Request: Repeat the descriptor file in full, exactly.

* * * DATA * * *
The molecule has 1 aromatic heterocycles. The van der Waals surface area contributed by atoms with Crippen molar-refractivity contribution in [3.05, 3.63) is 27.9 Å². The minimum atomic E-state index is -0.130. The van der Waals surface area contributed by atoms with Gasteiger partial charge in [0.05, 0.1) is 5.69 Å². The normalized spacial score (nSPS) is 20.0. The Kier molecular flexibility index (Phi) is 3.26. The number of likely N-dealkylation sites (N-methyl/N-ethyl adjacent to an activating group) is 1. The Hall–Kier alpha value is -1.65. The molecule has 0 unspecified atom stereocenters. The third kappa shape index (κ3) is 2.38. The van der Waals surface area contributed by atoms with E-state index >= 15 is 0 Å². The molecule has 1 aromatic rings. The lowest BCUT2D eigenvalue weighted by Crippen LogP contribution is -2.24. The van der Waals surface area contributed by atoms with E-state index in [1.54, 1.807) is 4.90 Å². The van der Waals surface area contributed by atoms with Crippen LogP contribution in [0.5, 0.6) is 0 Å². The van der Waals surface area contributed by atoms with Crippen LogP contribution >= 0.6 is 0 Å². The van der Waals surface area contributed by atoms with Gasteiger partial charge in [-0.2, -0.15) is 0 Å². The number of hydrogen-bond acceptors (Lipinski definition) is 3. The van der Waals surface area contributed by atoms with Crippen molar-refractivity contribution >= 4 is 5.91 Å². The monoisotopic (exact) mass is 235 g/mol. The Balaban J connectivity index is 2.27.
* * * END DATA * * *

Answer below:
The molecule has 1 aromatic heterocycles. The van der Waals surface area contributed by atoms with Crippen molar-refractivity contribution in [3.05, 3.63) is 27.9 Å². The minimum atomic E-state index is -0.130. The van der Waals surface area contributed by atoms with Gasteiger partial charge in [0.05, 0.1) is 5.69 Å². The normalized spacial score (nSPS) is 20.0. The Kier molecular flexibility index (Phi) is 3.26. The number of likely N-dealkylation sites (N-methyl/N-ethyl adjacent to an activating group) is 1. The Hall–Kier alpha value is -1.65. The molecule has 0 unspecified atom stereocenters. The third kappa shape index (κ3) is 2.38. The van der Waals surface area contributed by atoms with E-state index >= 15 is 0 Å². The molecule has 1 aromatic rings. The lowest BCUT2D eigenvalue weighted by Crippen LogP contribution is -2.24. The van der Waals surface area contributed by atoms with E-state index in [1.54, 1.807) is 4.90 Å². The van der Waals surface area contributed by atoms with Crippen LogP contribution in [0.5, 0.6) is 0 Å². The van der Waals surface area contributed by atoms with Crippen LogP contribution >= 0.6 is 0 Å². The van der Waals surface area contributed by atoms with Gasteiger partial charge in [-0.2, -0.15) is 0 Å². The number of hydrogen-bond acceptors (Lipinski definition) is 3. The van der Waals surface area contributed by atoms with Crippen molar-refractivity contribution >= 4 is 5.91 Å². The monoisotopic (exact) mass is 235 g/mol. The Balaban J connectivity index is 2.27.